David

  4. But measuring complexity doesn’t allow you to assess how to untangle it — like measuring speed of an object doesn’t tell you how to change it. You might say: Oh, I am going to fast and if at that point you realize that the speed, brakes and road conditions are no longer a controllable combination all you can do is watch the car go over the edge.

    Yes, we can assume that measuring complexity (speed) could warn us if we are entering dangerous territory, but in one situation 50mph may be ok in another they could be fatal. The assessment of the measuring itself becomes an exercise in understanding or admitting context.

    Yes, some of it is related to shareholder interest because that’s how CEOs stay in power by driving share price up by any means possible, once again regardless of the speed they need go in relationship to road (market) conditions. Shareholders don’t listen to nay-sayer CEOs, they fire them. If the CEO starts to tell his shareholders that he needs to cut the business complexity back and the stock market reacts negatively that will be his last words.

    The same happens in politics. I am trying to say that we allow drivers to steer our political cars who are recklessly going at speeds without even looking what the roads ahead look like. Mostly because they just want to be at the steering wheel as long as possible. Politicians are there because they have been voted for and they know that people don’t vote for them if they tell them that they have to cut back on spending. If they tell their constituents that the taxation and social systems are unmanageable and they can’t go on spending like this that will be their last words too. So they borrow the money at the banks and allow them to push up share prices so the CEOs can stay and the politicians can stay and they can screw us with a false smile on their faces until the whole things explodes. Then they all jump ship and leave us with the mess.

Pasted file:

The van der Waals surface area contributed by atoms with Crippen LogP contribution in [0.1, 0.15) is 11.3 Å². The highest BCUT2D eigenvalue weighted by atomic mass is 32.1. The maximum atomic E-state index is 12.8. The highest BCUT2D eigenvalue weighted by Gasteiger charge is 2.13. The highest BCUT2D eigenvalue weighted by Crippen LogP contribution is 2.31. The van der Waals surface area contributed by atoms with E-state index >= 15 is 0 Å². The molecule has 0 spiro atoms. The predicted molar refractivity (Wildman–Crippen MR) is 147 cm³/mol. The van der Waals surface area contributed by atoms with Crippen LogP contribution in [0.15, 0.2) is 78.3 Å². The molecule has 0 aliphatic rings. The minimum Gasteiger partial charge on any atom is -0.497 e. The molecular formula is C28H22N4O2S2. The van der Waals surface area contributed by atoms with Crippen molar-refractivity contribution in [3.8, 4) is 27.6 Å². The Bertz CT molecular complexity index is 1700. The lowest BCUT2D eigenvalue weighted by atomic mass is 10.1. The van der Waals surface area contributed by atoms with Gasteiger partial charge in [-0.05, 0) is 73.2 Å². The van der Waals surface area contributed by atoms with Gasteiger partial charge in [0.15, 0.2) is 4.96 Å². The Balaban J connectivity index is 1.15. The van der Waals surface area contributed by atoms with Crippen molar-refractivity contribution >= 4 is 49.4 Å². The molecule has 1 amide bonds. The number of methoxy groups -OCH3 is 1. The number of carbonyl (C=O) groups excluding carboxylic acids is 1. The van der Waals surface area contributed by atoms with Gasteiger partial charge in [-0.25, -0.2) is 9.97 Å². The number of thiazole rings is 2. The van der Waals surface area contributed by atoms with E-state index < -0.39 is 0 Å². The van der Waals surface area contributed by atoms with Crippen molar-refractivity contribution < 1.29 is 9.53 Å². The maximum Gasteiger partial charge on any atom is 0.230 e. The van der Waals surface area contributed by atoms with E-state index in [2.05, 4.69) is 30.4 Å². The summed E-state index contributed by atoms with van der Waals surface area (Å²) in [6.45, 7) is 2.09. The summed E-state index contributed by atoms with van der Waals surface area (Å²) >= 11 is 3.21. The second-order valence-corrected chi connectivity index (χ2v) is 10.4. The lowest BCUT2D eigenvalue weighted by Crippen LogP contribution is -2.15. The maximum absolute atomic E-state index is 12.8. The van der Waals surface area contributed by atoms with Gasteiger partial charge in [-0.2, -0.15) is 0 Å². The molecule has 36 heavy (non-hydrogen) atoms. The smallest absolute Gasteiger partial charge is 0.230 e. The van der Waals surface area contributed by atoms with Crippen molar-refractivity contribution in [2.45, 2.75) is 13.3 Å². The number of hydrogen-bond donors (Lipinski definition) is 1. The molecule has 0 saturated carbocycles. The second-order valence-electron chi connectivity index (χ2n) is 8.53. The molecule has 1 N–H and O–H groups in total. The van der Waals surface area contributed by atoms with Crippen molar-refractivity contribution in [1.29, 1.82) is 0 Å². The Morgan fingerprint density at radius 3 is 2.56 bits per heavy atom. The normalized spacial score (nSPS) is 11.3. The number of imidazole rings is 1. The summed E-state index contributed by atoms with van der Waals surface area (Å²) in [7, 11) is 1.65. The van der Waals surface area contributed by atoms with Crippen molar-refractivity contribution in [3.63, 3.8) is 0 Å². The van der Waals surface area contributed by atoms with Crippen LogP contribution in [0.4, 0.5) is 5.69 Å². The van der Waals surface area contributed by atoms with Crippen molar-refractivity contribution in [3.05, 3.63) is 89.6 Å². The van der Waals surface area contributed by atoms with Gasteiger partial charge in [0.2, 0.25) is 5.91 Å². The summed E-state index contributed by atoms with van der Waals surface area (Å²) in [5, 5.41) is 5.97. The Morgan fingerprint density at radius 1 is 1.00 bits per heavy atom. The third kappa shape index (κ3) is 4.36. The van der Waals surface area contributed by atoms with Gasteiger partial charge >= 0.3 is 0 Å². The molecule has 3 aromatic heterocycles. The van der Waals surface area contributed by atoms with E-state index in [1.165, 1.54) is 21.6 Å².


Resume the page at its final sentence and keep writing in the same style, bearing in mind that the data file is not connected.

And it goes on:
Let us agree that we basically know what the problem is. But what the heck can we do about it rather than just measure it?